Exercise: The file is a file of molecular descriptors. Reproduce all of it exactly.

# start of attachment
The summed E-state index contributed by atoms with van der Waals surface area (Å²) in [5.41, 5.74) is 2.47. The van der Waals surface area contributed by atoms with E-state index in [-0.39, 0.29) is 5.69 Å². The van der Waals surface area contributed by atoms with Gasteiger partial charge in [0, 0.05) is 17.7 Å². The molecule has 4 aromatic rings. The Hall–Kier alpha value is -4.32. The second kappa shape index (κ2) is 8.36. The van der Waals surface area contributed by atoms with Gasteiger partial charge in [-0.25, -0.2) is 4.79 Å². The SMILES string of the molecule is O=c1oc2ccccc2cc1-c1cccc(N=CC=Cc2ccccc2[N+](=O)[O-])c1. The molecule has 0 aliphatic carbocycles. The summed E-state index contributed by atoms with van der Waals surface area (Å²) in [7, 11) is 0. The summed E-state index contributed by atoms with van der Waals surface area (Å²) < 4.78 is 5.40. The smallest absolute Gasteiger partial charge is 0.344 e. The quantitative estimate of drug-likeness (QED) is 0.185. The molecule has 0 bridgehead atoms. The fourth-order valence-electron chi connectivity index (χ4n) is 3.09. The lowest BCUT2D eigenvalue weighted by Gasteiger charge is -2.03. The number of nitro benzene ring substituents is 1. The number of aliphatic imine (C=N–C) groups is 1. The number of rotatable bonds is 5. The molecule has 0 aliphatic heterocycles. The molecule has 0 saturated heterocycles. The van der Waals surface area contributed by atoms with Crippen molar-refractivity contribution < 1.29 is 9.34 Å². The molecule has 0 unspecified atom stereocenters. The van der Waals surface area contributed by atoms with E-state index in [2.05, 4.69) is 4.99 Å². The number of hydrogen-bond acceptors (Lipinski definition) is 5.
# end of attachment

The summed E-state index contributed by atoms with van der Waals surface area (Å²) in [5.41, 5.74) is 2.47. The van der Waals surface area contributed by atoms with E-state index in [-0.39, 0.29) is 5.69 Å². The van der Waals surface area contributed by atoms with Gasteiger partial charge in [0, 0.05) is 17.7 Å². The molecule has 4 aromatic rings. The Hall–Kier alpha value is -4.32. The second kappa shape index (κ2) is 8.36. The van der Waals surface area contributed by atoms with Gasteiger partial charge in [-0.25, -0.2) is 4.79 Å². The SMILES string of the molecule is O=c1oc2ccccc2cc1-c1cccc(N=CC=Cc2ccccc2[N+](=O)[O-])c1. The molecule has 0 aliphatic carbocycles. The summed E-state index contributed by atoms with van der Waals surface area (Å²) in [7, 11) is 0. The summed E-state index contributed by atoms with van der Waals surface area (Å²) < 4.78 is 5.40. The smallest absolute Gasteiger partial charge is 0.344 e. The quantitative estimate of drug-likeness (QED) is 0.185. The molecule has 0 bridgehead atoms. The fourth-order valence-electron chi connectivity index (χ4n) is 3.09. The lowest BCUT2D eigenvalue weighted by Gasteiger charge is -2.03. The number of nitro benzene ring substituents is 1. The number of aliphatic imine (C=N–C) groups is 1. The number of rotatable bonds is 5. The molecule has 0 aliphatic heterocycles. The molecule has 0 saturated heterocycles. The van der Waals surface area contributed by atoms with Crippen molar-refractivity contribution < 1.29 is 9.34 Å². The molecule has 0 unspecified atom stereocenters. The van der Waals surface area contributed by atoms with E-state index in [2.05, 4.69) is 4.99 Å². The number of hydrogen-bond acceptors (Lipinski definition) is 5.